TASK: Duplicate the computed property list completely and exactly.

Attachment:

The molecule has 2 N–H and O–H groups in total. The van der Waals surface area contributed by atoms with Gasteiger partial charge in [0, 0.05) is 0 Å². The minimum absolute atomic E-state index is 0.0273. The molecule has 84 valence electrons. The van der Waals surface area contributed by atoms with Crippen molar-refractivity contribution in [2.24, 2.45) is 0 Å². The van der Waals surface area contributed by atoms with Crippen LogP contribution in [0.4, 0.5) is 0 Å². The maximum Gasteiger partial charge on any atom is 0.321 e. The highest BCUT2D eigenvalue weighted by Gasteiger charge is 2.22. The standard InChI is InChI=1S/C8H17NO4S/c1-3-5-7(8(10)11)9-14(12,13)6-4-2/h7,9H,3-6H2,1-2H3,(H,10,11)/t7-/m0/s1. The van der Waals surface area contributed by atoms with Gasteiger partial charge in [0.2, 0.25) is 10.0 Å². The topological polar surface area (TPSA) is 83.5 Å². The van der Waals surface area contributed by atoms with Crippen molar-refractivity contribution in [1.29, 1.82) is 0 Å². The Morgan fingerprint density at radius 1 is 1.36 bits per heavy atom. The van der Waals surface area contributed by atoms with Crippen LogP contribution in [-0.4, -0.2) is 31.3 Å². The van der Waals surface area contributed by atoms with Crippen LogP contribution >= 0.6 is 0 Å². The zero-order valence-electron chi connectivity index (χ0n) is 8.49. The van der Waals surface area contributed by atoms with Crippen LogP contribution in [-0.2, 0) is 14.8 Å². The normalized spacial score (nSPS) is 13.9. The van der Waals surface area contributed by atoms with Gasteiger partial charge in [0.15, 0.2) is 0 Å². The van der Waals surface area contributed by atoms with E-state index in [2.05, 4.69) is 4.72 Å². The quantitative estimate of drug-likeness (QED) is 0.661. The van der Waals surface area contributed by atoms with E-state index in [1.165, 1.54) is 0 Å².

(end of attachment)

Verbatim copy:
The molecule has 2 N–H and O–H groups in total. The van der Waals surface area contributed by atoms with Gasteiger partial charge in [0, 0.05) is 0 Å². The minimum absolute atomic E-state index is 0.0273. The molecule has 84 valence electrons. The van der Waals surface area contributed by atoms with Crippen molar-refractivity contribution in [2.24, 2.45) is 0 Å². The van der Waals surface area contributed by atoms with Crippen LogP contribution in [0.4, 0.5) is 0 Å². The maximum Gasteiger partial charge on any atom is 0.321 e. The highest BCUT2D eigenvalue weighted by Gasteiger charge is 2.22. The standard InChI is InChI=1S/C8H17NO4S/c1-3-5-7(8(10)11)9-14(12,13)6-4-2/h7,9H,3-6H2,1-2H3,(H,10,11)/t7-/m0/s1. The van der Waals surface area contributed by atoms with Gasteiger partial charge in [0.2, 0.25) is 10.0 Å². The topological polar surface area (TPSA) is 83.5 Å². The van der Waals surface area contributed by atoms with Crippen molar-refractivity contribution in [1.29, 1.82) is 0 Å². The Morgan fingerprint density at radius 1 is 1.36 bits per heavy atom. The van der Waals surface area contributed by atoms with Crippen LogP contribution in [-0.4, -0.2) is 31.3 Å². The van der Waals surface area contributed by atoms with Crippen LogP contribution >= 0.6 is 0 Å². The zero-order valence-electron chi connectivity index (χ0n) is 8.49. The van der Waals surface area contributed by atoms with Crippen LogP contribution in [-0.2, 0) is 14.8 Å². The normalized spacial score (nSPS) is 13.9. The van der Waals surface area contributed by atoms with Gasteiger partial charge in [0.15, 0.2) is 0 Å². The van der Waals surface area contributed by atoms with E-state index in [2.05, 4.69) is 4.72 Å². The quantitative estimate of drug-likeness (QED) is 0.661. The van der Waals surface area contributed by atoms with E-state index in [1.165, 1.54) is 0 Å².